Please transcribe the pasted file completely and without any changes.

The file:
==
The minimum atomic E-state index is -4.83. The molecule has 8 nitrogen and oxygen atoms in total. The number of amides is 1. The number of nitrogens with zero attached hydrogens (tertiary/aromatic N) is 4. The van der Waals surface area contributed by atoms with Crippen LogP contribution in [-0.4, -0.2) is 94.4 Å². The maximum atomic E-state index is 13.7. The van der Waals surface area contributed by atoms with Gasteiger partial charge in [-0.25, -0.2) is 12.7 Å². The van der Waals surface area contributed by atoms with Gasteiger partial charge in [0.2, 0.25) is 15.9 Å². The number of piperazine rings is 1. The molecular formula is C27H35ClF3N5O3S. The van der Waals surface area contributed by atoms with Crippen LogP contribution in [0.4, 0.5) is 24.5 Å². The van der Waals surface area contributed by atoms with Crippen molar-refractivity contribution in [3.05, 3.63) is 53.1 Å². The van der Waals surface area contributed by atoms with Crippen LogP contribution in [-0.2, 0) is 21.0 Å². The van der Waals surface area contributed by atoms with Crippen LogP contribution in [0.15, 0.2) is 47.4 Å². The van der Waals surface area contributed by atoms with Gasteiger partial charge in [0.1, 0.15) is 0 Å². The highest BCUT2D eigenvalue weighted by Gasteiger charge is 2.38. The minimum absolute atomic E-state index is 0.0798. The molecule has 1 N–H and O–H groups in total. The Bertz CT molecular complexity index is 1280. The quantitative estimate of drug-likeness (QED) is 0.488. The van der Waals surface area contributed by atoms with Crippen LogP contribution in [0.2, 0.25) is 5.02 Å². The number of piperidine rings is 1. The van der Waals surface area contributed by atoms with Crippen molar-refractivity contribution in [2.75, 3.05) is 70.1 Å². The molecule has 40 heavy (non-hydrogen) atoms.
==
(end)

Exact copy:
The minimum atomic E-state index is -4.83. The molecule has 8 nitrogen and oxygen atoms in total. The number of amides is 1. The number of nitrogens with zero attached hydrogens (tertiary/aromatic N) is 4. The van der Waals surface area contributed by atoms with Crippen LogP contribution in [-0.4, -0.2) is 94.4 Å². The maximum atomic E-state index is 13.7. The van der Waals surface area contributed by atoms with Gasteiger partial charge in [-0.25, -0.2) is 12.7 Å². The van der Waals surface area contributed by atoms with Gasteiger partial charge in [0.2, 0.25) is 15.9 Å². The number of piperazine rings is 1. The molecular formula is C27H35ClF3N5O3S. The van der Waals surface area contributed by atoms with Crippen LogP contribution in [0.4, 0.5) is 24.5 Å². The van der Waals surface area contributed by atoms with Crippen molar-refractivity contribution in [3.05, 3.63) is 53.1 Å². The van der Waals surface area contributed by atoms with Crippen LogP contribution in [-0.2, 0) is 21.0 Å². The van der Waals surface area contributed by atoms with Crippen LogP contribution in [0.15, 0.2) is 47.4 Å². The van der Waals surface area contributed by atoms with Gasteiger partial charge in [0.1, 0.15) is 0 Å². The highest BCUT2D eigenvalue weighted by Gasteiger charge is 2.38. The minimum absolute atomic E-state index is 0.0798. The molecule has 1 N–H and O–H groups in total. The Bertz CT molecular complexity index is 1280. The quantitative estimate of drug-likeness (QED) is 0.488. The van der Waals surface area contributed by atoms with Crippen LogP contribution in [0.2, 0.25) is 5.02 Å². The number of piperidine rings is 1. The van der Waals surface area contributed by atoms with Crippen molar-refractivity contribution in [2.75, 3.05) is 70.1 Å². The molecule has 40 heavy (non-hydrogen) atoms.